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The One Thing Your Car Needs That You Never Have To Buy

Windshield Washer Fluid

First, I want to make it clear that I’m very grateful for the hard-working men and women who drive the snow plows here in Utah. Their efforts keep our roads and highways safe and drivable during the winter months, and that’s no small feat! However, my gratitude for the plows can never fully cancel out how annoying it is to deal with road salt!

The Problem(s) With Road Salt

The main problem with road salt is how much damage it can do to your car. If road salt is allowed to accumulate, it can lead to corrosion on your car’s paint job, frame, brake lines, and more. (Needless to say, we keep our local car washes quite busy during this time of year!)

Related: 17 Brilliant Hacks That Will Make Cleaning Your Car A Breeze

Windshield Washer Fluid

But there’s another problem that drivers face when it comes to road salt, and it’s happens much sooner than corrosion! It’s that salty road spray that coats your windshield in a vision-impairing layer of muck. (And I think we can all agree that’s it’s pretty crucial to be able to see out of your windshield, right?) ;-) I’ve been burning through windshield washer fluid so fast lately that it’s hard to keep up!

Windshield Washer Fluid

And that brings us around to today’s blog post, because I recently discovered a way to make my own DIY windshield washer fluid at home! The ingredients are cheap, it’s quick to make, and it works just as well as the store-bought kind (with fewer harsh chemicals, too!) It may not fix all the problems that come along with winter driving, but at least I never have to worry about running out of washer fluid!

Here’s how it’s done, so you can make your own windshield washer fluid for your car too! :-)

How To Make Your Own Windshield Washer Fluid

Windshield Washer Fluid

You’ll need:

1 gallon distilled water
1 Tablespoon Dawn dish soap
1 cup rubbing alcohol (90% or higher is best)

Windshield Washer Fluid


Pour out 1 cup of the distilled water (to ensure there’s enough room in your gallon container for the rubbing alcohol.) Set it aside to use later, or discard it.

Windshield Washer Fluid

Pour the dish soap and rubbing alcohol into the remaining distilled water.

Note: If you live in a climate that’s warm year-round, you can substitute a cup of plain white vinegar for isopropyl alcohol at this step. The alcohol has a very low freezing point, so it will keep your wiper fluid from freezing even in very cold temperatures. White vinegar will help your fluid dry quickly on your windshield, but will not keep it from freezing since the freezing point of vinegar is only a few degrees lower than water!

Windshield Washer Fluid

Replace the lid on the jug and tip it gently from side to side to mix the ingredients.

Windshield Washer Fluid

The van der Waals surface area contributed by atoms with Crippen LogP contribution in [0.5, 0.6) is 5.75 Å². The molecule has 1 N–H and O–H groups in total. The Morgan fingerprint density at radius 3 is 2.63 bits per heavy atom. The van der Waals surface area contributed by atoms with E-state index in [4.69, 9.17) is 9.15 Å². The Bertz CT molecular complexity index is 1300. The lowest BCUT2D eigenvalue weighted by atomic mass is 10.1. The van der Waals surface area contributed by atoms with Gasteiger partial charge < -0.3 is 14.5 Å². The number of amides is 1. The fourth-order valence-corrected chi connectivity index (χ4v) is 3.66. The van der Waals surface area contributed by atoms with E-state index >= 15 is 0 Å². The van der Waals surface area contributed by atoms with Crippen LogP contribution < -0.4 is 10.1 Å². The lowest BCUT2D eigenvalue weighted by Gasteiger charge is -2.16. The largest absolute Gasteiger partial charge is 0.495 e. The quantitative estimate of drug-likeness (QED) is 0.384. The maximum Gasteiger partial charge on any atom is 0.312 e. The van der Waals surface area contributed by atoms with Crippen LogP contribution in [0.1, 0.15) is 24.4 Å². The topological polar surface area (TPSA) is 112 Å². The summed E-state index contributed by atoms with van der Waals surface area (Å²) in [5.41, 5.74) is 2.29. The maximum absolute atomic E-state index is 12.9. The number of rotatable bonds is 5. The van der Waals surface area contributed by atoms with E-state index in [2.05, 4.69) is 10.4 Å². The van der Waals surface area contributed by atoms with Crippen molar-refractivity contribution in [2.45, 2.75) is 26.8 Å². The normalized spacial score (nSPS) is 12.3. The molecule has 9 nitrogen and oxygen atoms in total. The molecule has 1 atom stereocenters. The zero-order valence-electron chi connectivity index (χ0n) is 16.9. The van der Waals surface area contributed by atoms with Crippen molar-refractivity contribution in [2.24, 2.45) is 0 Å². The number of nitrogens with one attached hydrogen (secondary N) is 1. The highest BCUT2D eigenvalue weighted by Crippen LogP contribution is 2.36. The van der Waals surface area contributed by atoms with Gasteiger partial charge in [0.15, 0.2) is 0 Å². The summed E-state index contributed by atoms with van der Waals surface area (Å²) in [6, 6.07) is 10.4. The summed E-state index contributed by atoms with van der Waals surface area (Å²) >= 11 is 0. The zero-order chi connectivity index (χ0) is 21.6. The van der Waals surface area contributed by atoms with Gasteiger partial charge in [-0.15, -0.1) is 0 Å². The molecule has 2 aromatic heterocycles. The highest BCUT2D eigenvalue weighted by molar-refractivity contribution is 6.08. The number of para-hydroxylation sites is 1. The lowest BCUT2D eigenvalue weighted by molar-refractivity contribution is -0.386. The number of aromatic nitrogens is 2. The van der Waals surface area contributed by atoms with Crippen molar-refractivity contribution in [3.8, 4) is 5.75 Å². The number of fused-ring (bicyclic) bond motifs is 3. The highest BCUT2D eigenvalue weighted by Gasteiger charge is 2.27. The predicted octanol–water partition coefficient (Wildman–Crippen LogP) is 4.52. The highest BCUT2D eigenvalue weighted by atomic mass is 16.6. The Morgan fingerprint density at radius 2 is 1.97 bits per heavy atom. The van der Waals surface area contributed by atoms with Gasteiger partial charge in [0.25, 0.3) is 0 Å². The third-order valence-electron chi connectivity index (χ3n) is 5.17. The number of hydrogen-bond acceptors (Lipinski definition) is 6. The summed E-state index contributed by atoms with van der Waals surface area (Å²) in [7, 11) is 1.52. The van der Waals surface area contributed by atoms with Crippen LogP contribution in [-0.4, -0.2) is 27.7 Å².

Before Using Your Homemade Washer Fluid, Do This Test First

When making your own washer fluid, you want to be certain that it won’t freeze overnight. (Frozen washer fluid won’t do you very much good!) The recipe above includes rubbing alcohol for that purpose, and it should be enough to prevent the fluid from freezing in most climates. But as they say, it’s better to be safe than sorry! So it’s a good idea to perform the following “freeze test” to be sure.

Windshield Washer Fluid

To do the freeze test, just leave your jug of homemade washer fluid outdoors overnight. Check on it in the morning, and if the texture of the fluid hasn’t changed, you can go ahead and pour it onto your car’s windshield wiper fluid reservoir!

Windshield Washer Fluid

But if you check the fluid and it’s slushy or frozen, add another cup of rubbing alcohol to the jug before adding it to your car.

What’s your best tip for surviving the hazards of winter driving?

Jill Nystul Photo

Jill Nystul (aka Jillee)

Jill Nystul is an accomplished writer and author who founded the blog One Good Thing by Jillee in 2011. With over 30 years of experience in homemaking, she has become a trusted resource for contemporary homemakers by offering practical solutions to everyday household challenges.
I share creative homemaking and lifestyle solutions that make your life easier and more enjoyable!

About Jillee

Jill Nystul

Jill’s 30 years of homemaking experience, make her the trusted source for practical household solutions.

About Jillee

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Bright Ideas

  • I’ve been using your windshield washer fluid recipe for YEARS and since then, I refuse to use store bought. (Same for your glass/mirror cleaner. ) I somehow lost the written recipe, so I discovered this post while searching. However, this is slightly different than the original, mainly, missing the ammonia. Where can I find the original version?

    • Yes, we did update the recipe. We found this one worked better and many people wrote in and requested something without ammonia. Give this one a try and let me know what you think. :-)

  • Can’t wait to try this! We live on the east coast just off the ocean and the salt in the air forms an awful film on the windows of our house. I’m going to try your formula on our windows.

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